Pathology comprises many laboratory functions related to disease diagnosis, treatment, and prevention. The goal of pathology is to provide accurate diagnosis so that the treating physician can develop an optimal treatment plan. Pathology transcription services play a key role in helping hospital labs, reference labs, and public health labs ensure that information transmitted to the patient’s electronic health record (EHR) is accurate, complete, and delivered in a functional format.
EHRs have transformed the way clinicians interact with laboratory information, including test order entry and result review. With widespread adoption of EHRs, pathologists and laboratories face many challenges. Understanding the implications of EHR for pathology labs and overcoming these challenges is crucial to succeed in the era of expanding EHR usage, according to a 2015 report that discussed the role of the pathologist in the EHR environment.
The Health Information Technology for Economic and Clinical Health (HITECH) Act established an EHR incentive program under which physicians and hospitals could qualify to receive incentive payments if they adopt and demonstrate “meaningful use” of a certified EHR, that is, use of the EHR to improve the quality, safety, and efficiency of patient care. In the inpatient setting, stage 1 of meaningful use calls for structured laboratory result display in the EHR for more than 40% of laboratory results. Stage 2 of meaningful use requires the following:
- Incorporating more than 55% of yes/no or numerical lab results into the EHR as structured data
- Use of computerized provider order entry for at least 30% of laboratory orders
- Electronic transmission of reportable disease diagnoses to public health agencies using Health Level 7 International (HL7) standards
- Use of the Logical Observation Identifier Names and Codes vocabulary standard for test code names
- For hospitals: sending structured electronic lab results to ambulatory ordering providers for more than 20% of electronic laboratory orders received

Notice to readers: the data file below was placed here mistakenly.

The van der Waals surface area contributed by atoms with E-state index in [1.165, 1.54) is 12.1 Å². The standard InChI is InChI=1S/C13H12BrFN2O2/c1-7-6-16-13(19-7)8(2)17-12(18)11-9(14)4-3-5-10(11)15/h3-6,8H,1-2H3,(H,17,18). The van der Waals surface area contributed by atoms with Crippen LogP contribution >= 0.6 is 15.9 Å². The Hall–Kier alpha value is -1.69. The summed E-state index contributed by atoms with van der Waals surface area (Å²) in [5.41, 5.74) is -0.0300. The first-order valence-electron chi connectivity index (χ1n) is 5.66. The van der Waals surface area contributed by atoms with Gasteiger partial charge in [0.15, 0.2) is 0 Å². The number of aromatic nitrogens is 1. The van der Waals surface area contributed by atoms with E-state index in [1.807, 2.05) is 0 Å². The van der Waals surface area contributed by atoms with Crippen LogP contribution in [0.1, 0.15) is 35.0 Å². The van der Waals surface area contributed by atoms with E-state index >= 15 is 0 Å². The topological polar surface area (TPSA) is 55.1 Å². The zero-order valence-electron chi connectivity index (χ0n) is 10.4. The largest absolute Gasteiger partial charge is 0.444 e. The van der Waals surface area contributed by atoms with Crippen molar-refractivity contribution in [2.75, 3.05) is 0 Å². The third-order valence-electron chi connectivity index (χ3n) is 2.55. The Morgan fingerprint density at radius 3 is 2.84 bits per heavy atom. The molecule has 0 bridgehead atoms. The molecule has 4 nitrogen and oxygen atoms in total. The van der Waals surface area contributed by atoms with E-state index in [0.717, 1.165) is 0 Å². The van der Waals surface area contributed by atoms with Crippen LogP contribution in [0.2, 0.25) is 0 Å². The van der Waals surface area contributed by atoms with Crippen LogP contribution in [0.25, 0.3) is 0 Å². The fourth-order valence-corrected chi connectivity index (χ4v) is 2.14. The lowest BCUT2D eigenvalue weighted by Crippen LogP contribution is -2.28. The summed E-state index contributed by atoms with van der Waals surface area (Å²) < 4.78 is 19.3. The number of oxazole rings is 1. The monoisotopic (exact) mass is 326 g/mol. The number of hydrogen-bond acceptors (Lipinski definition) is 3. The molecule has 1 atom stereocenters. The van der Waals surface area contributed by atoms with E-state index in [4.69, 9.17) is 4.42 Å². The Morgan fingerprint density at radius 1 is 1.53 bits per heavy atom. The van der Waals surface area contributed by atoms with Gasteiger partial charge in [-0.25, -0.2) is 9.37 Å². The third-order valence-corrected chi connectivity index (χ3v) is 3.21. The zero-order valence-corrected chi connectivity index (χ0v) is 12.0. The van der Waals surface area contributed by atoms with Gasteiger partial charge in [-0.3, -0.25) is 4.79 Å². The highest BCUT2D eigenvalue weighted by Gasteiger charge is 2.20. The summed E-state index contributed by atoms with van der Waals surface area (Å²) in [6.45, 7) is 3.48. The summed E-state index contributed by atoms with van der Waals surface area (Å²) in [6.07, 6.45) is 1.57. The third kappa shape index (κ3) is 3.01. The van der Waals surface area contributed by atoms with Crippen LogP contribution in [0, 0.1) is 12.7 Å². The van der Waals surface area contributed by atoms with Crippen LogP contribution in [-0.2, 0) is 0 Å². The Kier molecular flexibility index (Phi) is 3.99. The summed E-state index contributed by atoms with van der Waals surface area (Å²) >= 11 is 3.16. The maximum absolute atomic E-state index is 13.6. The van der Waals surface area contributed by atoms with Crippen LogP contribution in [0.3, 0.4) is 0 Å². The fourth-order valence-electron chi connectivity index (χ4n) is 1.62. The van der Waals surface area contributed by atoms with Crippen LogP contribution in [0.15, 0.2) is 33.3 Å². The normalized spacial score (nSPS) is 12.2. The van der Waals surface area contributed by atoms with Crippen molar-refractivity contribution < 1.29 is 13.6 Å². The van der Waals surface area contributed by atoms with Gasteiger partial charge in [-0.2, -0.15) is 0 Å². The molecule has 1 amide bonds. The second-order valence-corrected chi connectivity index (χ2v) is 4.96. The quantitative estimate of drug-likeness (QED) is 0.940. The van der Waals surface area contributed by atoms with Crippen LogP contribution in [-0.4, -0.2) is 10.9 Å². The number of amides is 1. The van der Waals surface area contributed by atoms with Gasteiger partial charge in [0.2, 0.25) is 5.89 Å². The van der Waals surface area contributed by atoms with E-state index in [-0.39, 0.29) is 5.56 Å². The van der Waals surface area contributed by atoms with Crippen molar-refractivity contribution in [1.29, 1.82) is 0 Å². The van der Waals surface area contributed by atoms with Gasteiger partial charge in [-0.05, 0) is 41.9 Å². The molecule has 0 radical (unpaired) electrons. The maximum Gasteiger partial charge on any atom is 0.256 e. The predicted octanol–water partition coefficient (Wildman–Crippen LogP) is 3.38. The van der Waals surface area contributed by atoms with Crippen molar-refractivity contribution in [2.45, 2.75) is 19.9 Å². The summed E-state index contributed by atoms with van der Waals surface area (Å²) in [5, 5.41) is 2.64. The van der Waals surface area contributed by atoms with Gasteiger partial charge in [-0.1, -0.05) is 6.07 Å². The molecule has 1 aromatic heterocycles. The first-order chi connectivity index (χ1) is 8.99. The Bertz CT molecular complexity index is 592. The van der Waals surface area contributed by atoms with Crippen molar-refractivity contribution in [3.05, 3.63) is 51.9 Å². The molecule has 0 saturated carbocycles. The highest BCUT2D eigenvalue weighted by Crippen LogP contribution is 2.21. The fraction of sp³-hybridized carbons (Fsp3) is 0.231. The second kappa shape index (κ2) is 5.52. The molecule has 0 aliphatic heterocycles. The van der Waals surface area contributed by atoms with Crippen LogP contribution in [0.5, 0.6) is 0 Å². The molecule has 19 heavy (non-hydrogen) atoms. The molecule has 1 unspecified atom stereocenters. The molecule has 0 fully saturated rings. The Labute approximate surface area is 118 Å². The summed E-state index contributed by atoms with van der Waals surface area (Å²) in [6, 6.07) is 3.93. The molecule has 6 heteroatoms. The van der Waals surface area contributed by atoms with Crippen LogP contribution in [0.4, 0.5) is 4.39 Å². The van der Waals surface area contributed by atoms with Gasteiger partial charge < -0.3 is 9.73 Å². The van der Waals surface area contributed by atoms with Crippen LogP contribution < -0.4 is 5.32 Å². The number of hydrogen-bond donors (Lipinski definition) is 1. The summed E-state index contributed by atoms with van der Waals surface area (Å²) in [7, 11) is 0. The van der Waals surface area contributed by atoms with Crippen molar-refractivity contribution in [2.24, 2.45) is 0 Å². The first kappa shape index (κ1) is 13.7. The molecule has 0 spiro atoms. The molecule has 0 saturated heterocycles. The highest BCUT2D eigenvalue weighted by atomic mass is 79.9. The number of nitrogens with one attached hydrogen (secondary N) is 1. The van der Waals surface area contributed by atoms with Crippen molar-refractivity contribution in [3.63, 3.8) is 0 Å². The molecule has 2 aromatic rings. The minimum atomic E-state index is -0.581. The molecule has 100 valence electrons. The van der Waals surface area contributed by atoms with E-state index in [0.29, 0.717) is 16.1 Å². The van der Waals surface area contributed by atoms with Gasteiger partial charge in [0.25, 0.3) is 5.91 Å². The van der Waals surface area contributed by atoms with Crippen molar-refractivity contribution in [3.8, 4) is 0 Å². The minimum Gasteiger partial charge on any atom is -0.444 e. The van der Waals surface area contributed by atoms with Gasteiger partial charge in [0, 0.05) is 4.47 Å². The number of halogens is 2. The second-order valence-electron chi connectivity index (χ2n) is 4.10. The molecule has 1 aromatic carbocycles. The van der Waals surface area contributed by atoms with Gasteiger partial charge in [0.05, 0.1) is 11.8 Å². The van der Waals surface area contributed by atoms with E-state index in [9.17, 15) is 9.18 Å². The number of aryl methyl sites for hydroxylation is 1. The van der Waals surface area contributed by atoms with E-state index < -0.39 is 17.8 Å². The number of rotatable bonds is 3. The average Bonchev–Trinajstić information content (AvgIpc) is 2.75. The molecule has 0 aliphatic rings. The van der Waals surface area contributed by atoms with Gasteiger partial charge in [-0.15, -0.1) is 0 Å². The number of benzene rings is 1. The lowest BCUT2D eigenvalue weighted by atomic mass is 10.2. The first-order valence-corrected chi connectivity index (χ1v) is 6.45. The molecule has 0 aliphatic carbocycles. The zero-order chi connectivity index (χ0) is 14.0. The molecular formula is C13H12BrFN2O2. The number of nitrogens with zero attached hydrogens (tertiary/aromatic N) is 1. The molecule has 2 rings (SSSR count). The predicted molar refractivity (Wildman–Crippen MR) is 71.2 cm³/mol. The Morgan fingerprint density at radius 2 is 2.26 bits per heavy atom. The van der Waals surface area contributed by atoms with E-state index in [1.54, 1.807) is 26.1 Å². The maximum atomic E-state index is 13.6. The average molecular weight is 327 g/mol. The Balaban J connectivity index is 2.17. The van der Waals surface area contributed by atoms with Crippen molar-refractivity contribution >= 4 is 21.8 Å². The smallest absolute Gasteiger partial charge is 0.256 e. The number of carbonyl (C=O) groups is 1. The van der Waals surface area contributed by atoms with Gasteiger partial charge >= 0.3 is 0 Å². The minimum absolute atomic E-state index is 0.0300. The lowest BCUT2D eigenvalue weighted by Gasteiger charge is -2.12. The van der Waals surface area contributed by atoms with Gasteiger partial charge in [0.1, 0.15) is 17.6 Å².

Implementation of an Interfaced Electronic Health Record and Laboratory Information System (LIS) is needed to achieve the first 2 goals of stage 2. Meaningful Use Stage 3 calls for clinical lab managers and pathologists to take steps to promote EHR use for care coordination, hassle-free transitions of care, and improve interoperability and seamless healthcare data transfer.
A study published in Arch Pathol Lab Med, March 2017 reported that interfacing the EHR with LIS improve lab workflow and offer many clinical benefits such as decreased TAT, fewer stat specimens and preanalytic errors, and a more effective electronic add-on ordering process.
This is how the LIS-EHR integration process works: After determining the test(s) that the patient needs, the referring clinician generates the order in their EHR, and sends it to the LIS of the selected lab. The lab gets the information about the patient and the needed test(s). After completing the tests, the lab sends the results from the LIS back to the referrer’s EHR (Medical Laboratory Observer, Oct 2018). However, besides interoperability between the lab and the referrer, successful lab-EHR integration depends on many factors:
- The test results should be automatically uploaded in the patient’s laboratory results section in his or her profile in the referrer’s EHR.
- The results should be presented in a format that can be easily understood by the clinician as well as the patient. There should be educational information about each lab value that was analyzed.
- The EHR should be able to monitor submitted orders for which results have not been received; likewise, the lab should be able to track test orders back to the clinician.
- The EHR should alert the referrer when the LIS delivers ordered test results.
- Ideally, the EHR should issue red flags if parameters are out of normal range.
When clinicians have direct access to lab results in their EHR, it translates to reduced risk of preanalytic errors, improved patient safety, increased efficiency, and improved quality of care.
Quality documentation is critical for the success of EHR-LIS integration. Medical transcription outsourcing can help clinicians meet their EHR-related documentation requirements. Labs can rely on medical transcription companies specialized in pathology transcription to ensure accurate and timely pathology transcripts, including physician notes, diagnostic reports, pathology consultation notes, specimen description, pathological observations and comments, and more.